Basically, I met five kinds of people who got freaked out about the use of the word "refugee" to describe the people who fled their homes and sought refuge as a result of Hurricane Katrina. Their arguments:

    1. "People who've had to abandon their homes aren't refugees unless they've had to abandon their country." Look, lots of refugees flee their homes without crossing a national border. Take the people in Darfur, for instance -- I know some of them have crossed to Chad, but does that mean the rest aren't refugees? Or the Palestinian refugee camps. "Why don't we call them 'internally displaced persons'?" Ummm ... because we say "refugee" when reporting about any of the other internally displaced people in the world?

    2. "Refugees are people who've suffered horrible things, like war or destruction." People who really didn't want to admit that these were people who had just lost everything they had and would need somebody to give them REFUGE -- and a substantial amount of help if they were to return to the place they had called home.

    3. "How dare you call an American a refugee?" Snobs who think Americans are somehow a different species from the rest of the world's humans, and therefore inherently immune to being refugees. The Manning brothers (the NFL stars) pushed this position.

    4. "'Refugee' is a racist term." People who don't remember the floods of European refugees in WWII, who don't realize that Palestinians are white (inasmuch as "white" even exists), or who never really thought about refugees think that to call someone a refugee is to accuse them of not being white. And they think that it's somehow an aspersion to call somebody nonwhite. Many of the people who argued this way were African American. Disgusting.

    5. And then there were the people who didn't actually think about it, but were impressed by the passion felt by the first four groups for their arguments, and felt it was somehow immoral or offensive to point out a flaw in a flawed argument. These are the people who give political correctness a bad name. Some of my bosses, and figureheads at the top of a lot of news organizations, took this position (or its shabby cousin, that it's a bad idea to fight something you can give up on without looking like you lost anything) and declared that it would save trouble to just happen to use some other term. They, of course, never had to fit "people who left home and sought refuge after Katrina" into a headline that had exactly enough room for "Katrina refugees."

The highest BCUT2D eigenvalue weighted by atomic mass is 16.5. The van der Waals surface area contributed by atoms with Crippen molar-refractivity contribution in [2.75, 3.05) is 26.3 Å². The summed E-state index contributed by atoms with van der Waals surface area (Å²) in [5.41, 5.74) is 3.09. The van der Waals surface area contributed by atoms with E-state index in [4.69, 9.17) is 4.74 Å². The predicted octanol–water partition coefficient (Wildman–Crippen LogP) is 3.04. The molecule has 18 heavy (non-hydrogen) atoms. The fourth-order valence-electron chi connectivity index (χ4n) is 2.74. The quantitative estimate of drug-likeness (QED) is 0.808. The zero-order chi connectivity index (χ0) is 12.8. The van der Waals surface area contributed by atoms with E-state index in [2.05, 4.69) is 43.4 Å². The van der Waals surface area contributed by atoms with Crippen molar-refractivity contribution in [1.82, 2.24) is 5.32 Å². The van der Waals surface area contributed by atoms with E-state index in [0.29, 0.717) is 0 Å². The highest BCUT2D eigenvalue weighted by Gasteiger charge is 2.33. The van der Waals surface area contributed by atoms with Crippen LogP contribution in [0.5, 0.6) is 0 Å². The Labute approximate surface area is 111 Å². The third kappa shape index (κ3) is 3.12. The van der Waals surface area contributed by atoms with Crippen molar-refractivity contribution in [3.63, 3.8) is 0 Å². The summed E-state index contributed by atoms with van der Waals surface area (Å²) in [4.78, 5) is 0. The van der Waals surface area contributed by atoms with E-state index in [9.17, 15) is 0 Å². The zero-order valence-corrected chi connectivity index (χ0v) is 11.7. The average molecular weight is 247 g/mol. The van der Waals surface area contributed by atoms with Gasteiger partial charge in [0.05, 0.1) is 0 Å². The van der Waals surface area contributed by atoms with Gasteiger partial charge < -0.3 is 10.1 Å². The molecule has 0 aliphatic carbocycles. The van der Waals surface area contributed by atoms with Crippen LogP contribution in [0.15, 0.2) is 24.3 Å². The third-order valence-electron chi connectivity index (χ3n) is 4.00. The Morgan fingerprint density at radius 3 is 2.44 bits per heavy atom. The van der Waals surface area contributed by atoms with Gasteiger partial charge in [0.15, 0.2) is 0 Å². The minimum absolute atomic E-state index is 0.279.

I'm sorry, what Karol's doing is wonderful and worthy and what she deserves is praise, not an attack.

    But I just hate the implication that being a refugee means that you aren't wonderful and worthy and that therefore we have to defend some people (but not all people) from being called "refugee." There are too damn many wonderful, worthy refugees around the world whose humanity you belittle when you argue that.

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    Here's my problem. I visited New Orleans last August...and the devastation is so bad, the failure to help these people so egregious, I know it's a good thing to help rebuild lives --and structures-- one at a time, but it's not enough.

    These are Americans, this is America, and that this adminsitration has been so pathetically incapable of dealing with the crisis...that's an impeachable crime of the highest order. This really requires government stepping in...and those in it who won't need to step aside, or be swept aside.